Patterns of progressive atrophy vary with age in Alzheimer's disease patients

Cassidy M. Fiford, Gerard R. Ridgway, David M. Cash, Marc Modat, Jennifer Nicholas, Emily N. Manning, Ian B. Malone, Geert Jan Biessels, Sebastien Ourselin, Owen T. Carmichael, M. Jorge Cardoso, Josephine Barnes, for the, Alzheimer's Disease Neuroimaging Initiative

Research output: Contribution to journalArticlepeer-review

20 Scopus citations


Age is not only the greatest risk factor for Alzheimer's disease (AD) but also a key modifier of disease presentation and progression. Here, we investigate how longitudinal atrophy patterns vary with age in mild cognitive impairment (MCI) and AD. Data comprised serial longitudinal 1.5-T magnetic resonance imaging scans from 153 AD, 339 MCI, and 191 control subjects. Voxel-wise maps of longitudinal volume change were obtained and aligned across subjects. Local volume change was then modeled in terms of diagnostic group and an interaction between group and age, adjusted for total intracranial volume, white-matter hyperintensity volume, and apolipoprotein E genotype. Results were significant at p < 0.05 with family-wise error correction for multiple comparisons. An age-by-group interaction revealed that younger AD patients had significantly faster atrophy rates in the bilateral precuneus, parietal, and superior temporal lobes. These results suggest younger AD patients have predominantly posterior progressive atrophy, unexplained by white-matter hyperintensity, apolipoprotein E, or total intracranial volume. Clinical trials may benefit from adapting outcome measures for patient groups with lower average ages, to capture progressive atrophy in posterior cortices.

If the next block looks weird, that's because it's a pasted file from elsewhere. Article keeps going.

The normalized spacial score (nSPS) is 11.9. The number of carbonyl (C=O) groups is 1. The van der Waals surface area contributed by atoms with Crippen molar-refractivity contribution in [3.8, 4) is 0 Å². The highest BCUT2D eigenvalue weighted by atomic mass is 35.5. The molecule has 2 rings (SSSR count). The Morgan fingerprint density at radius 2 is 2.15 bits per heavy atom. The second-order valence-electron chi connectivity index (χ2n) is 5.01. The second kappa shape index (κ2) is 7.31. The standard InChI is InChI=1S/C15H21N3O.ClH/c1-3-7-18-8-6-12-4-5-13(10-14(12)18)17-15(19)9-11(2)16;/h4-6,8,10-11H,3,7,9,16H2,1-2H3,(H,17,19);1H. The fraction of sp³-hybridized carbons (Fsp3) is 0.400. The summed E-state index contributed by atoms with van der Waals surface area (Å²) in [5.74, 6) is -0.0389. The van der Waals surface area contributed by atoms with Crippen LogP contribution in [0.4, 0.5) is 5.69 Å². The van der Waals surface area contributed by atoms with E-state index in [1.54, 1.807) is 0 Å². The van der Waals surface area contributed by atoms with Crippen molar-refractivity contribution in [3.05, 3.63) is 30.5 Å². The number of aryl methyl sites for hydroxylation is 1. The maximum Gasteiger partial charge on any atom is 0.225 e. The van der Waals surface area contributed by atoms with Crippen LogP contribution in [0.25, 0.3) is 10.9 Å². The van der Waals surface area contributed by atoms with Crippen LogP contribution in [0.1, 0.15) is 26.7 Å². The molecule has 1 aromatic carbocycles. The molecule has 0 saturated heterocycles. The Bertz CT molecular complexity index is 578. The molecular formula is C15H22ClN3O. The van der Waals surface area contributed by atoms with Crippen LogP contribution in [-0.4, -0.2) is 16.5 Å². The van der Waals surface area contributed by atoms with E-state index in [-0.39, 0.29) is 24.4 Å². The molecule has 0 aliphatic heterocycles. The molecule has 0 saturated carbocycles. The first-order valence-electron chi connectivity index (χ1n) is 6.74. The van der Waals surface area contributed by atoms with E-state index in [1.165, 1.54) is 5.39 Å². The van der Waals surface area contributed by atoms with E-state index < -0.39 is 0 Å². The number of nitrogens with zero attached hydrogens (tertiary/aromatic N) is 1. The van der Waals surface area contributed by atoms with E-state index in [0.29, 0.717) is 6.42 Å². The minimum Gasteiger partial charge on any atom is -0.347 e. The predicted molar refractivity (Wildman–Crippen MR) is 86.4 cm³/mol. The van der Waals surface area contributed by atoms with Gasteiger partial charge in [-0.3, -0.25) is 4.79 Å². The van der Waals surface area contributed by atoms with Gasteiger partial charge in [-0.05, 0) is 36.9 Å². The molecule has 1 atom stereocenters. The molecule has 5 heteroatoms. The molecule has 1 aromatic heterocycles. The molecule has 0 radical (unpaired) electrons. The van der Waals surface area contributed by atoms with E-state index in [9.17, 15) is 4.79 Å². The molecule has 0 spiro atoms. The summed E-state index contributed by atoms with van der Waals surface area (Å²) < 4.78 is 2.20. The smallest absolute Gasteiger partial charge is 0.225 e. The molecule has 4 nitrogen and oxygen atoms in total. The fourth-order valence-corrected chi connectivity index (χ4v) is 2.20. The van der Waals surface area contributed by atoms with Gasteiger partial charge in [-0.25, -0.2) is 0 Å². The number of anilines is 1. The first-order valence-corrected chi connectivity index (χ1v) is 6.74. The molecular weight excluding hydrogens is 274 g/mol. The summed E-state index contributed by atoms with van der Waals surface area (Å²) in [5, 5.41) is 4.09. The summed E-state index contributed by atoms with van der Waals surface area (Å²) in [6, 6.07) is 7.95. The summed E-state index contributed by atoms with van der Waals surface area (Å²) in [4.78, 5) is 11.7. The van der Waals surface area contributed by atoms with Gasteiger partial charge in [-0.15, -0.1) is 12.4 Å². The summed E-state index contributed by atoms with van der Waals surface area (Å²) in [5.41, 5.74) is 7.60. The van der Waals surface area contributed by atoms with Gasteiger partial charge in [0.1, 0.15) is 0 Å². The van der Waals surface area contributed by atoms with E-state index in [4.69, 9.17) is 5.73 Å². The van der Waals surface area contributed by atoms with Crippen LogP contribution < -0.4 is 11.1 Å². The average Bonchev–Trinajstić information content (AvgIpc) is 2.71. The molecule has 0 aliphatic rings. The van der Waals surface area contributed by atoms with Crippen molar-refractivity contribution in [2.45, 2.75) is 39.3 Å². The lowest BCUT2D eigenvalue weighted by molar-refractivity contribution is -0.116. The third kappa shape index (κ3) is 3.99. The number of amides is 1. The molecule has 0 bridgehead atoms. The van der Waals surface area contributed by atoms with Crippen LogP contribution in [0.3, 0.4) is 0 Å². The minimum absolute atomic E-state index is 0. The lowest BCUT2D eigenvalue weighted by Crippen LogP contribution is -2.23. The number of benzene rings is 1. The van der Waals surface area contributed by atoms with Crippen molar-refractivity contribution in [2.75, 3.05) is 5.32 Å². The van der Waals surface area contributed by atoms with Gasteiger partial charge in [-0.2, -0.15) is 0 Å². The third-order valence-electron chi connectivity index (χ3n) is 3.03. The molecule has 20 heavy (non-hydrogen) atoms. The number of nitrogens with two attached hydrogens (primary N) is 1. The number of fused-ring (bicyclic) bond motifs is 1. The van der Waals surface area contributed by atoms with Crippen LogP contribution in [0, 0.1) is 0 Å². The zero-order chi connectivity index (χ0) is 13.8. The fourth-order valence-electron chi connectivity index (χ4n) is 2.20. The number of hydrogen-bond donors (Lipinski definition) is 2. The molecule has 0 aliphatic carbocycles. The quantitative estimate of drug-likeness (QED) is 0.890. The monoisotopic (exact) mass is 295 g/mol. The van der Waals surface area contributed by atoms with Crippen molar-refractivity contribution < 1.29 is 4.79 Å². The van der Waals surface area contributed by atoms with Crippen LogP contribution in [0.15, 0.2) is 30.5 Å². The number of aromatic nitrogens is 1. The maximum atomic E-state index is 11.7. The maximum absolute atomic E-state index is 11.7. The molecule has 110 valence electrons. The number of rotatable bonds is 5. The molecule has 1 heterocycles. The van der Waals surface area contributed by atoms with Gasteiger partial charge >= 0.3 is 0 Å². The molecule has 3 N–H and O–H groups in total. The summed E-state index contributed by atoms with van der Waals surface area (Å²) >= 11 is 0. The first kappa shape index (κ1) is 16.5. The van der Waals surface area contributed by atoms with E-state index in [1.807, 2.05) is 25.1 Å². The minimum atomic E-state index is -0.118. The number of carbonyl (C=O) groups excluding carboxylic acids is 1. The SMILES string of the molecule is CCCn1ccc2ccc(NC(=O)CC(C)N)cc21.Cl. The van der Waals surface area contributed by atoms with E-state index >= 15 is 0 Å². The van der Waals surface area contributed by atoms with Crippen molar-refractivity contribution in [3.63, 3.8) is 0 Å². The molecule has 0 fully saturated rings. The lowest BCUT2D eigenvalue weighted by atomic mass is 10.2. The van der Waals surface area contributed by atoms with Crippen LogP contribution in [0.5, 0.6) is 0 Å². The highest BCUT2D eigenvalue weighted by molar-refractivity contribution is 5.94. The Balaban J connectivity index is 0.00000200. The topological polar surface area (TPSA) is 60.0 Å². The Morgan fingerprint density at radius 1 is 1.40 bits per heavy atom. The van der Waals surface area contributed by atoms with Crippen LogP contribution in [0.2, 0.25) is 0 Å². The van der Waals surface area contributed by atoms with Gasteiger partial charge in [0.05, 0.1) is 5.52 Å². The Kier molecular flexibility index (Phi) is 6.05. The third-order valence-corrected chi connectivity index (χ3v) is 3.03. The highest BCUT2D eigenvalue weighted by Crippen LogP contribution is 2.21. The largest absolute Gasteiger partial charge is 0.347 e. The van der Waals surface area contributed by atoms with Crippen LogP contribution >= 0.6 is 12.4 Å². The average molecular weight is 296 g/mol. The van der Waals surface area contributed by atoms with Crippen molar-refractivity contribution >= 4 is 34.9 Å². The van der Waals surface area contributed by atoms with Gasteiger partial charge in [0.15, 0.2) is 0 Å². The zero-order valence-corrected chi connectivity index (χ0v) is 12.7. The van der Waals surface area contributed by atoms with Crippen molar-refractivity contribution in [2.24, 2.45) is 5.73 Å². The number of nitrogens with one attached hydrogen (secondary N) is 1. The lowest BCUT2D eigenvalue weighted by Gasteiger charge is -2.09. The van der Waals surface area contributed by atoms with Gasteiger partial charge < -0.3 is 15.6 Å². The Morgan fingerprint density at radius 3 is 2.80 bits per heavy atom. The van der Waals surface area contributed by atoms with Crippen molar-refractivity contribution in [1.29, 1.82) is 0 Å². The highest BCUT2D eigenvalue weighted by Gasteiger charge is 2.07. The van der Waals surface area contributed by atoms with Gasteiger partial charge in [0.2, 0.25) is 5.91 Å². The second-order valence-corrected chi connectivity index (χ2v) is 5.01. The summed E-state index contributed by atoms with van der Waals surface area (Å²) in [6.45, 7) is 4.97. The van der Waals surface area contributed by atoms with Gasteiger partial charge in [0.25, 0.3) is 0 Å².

Original languageEnglish (US)
Pages (from-to)22-32
Number of pages11
JournalNeurobiology of Aging
StatePublished - Mar 1 2018
Externally publishedYes


  • Aging
  • Alzheimer's disease
  • Atrophy
  • Early-onset Alzheimer's disease
  • Hippocampus
  • Late-onset
  • Mild cognitive impairment (MCI)

ASJC Scopus subject areas

  • Neuroscience(all)
  • Aging
  • Clinical Neurology
  • Developmental Biology
  • Geriatrics and Gerontology


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